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Westampton marijuana center problems indicative of state's issues

William J. Thomas thought he had found the perfect spot for a 10,000-plant indoor marijuana farm when he toured a former LED light factory in Westampton a few months ago.

William J. Thomas thought he had found the perfect spot for a 10,000-plant indoor marijuana farm when he toured a former LED light factory in Westampton a few months ago.

The 50,000-square-foot facility, which sits in an industrial zone next to Burlington County's recycling plant and Occupational Training Center, needs minimal renovation. Town officials initially saw no barriers, so he envisioned the facility becoming one of New Jersey's first legalized marijuana growing and dispensing operations.

Now, he's not so sure.

After initial reluctance by Gov. Christie to implement the law passed in early 2010 under his predecessor, Gov. Jon S. Corzine, the state Department of Health and Senior Services this month established regulations and set up a permitting process. But communities around the state, including Maple Shade and Bellmawr, have been reluctant to host the novel businesses.

"Everybody is afraid of something new," Thomas said. "There's a lot of misunderstanding."

Though the federal government still sees such businesses as illegal, New Jersey joined 13 other states in passing laws to permit marijuana production and sales for medicinal use. Pennsylvania is not among them.

The Obama administration has said it won't spend resources prosecuting such dispensary operators unless it finds unauthorized users.

In August, the Health and Senior Services Department gave preliminary approvals to six nonprofits - including Thomas' Trenton-based Compassionate Care Foundation - to grow and dispense marijuana.

But so far, none has gotten all the approvals needed to begin production.

When asked his opinion of Thomas' proposal, a resident in the Fernbrooke senior citizen housing development said: "I hope it doesn't go the way of California." He would not give his name. The 91-home cluster is across the street and about 1,000 yards from the proposed dispensary.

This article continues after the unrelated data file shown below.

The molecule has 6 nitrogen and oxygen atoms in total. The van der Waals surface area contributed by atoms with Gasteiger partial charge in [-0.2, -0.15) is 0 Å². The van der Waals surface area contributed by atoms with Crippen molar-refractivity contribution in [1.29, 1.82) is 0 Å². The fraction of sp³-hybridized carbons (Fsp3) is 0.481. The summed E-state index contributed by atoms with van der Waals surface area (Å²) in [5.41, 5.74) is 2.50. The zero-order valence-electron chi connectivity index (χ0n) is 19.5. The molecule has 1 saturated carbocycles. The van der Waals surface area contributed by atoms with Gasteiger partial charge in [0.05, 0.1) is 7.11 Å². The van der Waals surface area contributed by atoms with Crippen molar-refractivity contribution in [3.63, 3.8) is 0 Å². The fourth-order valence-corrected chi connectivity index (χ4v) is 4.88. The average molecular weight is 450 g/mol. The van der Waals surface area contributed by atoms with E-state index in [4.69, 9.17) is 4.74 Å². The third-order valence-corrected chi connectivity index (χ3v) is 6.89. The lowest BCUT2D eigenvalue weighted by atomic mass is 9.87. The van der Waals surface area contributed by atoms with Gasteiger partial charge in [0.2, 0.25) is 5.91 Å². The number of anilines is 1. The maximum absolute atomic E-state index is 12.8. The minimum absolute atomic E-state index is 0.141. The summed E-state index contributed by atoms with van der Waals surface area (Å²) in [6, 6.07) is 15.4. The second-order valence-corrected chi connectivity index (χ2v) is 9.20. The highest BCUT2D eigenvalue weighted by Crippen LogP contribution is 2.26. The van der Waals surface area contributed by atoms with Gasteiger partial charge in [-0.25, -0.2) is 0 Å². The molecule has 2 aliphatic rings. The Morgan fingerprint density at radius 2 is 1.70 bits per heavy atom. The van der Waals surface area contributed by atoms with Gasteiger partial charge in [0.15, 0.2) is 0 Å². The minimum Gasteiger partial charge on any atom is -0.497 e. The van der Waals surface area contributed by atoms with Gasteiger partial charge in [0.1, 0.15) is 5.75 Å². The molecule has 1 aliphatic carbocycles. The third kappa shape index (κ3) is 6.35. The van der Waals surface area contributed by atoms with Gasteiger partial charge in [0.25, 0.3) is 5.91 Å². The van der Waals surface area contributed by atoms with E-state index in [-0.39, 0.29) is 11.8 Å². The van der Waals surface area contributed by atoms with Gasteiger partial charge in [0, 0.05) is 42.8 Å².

In California and Colorado, the federal government has raided some of the dispensaries in recent months after reports that marijuana was being distributed to people with no verifiable medical condition. There were also reports of legalized marijuana being smuggled across state lines.

Only people with terminal illness, cancer, multiple sclerosis, and other conditions specified in the law are eligible to receive limited quantities of the drug.

Legislators expected New Jersey's program to begin operations in 2010, but Christie sought assurances that federal agents would not prosecute.

He never got express assurances, but under pressure from the bill's sponsors and advocates for the sick, he agreed to proceed with the program as long as the dispensaries are carefully regulated.

Patients cannot obtain the drug without a prescription from an approved doctor and a state-issued photo ID. The dispensary operators and employees also have to undergo background checks and be fingerprinted.

Earlier this month, John H. O'Brien Jr., a retired state police lieutenant, was named program director. His job will be to make sure the operators are in compliance.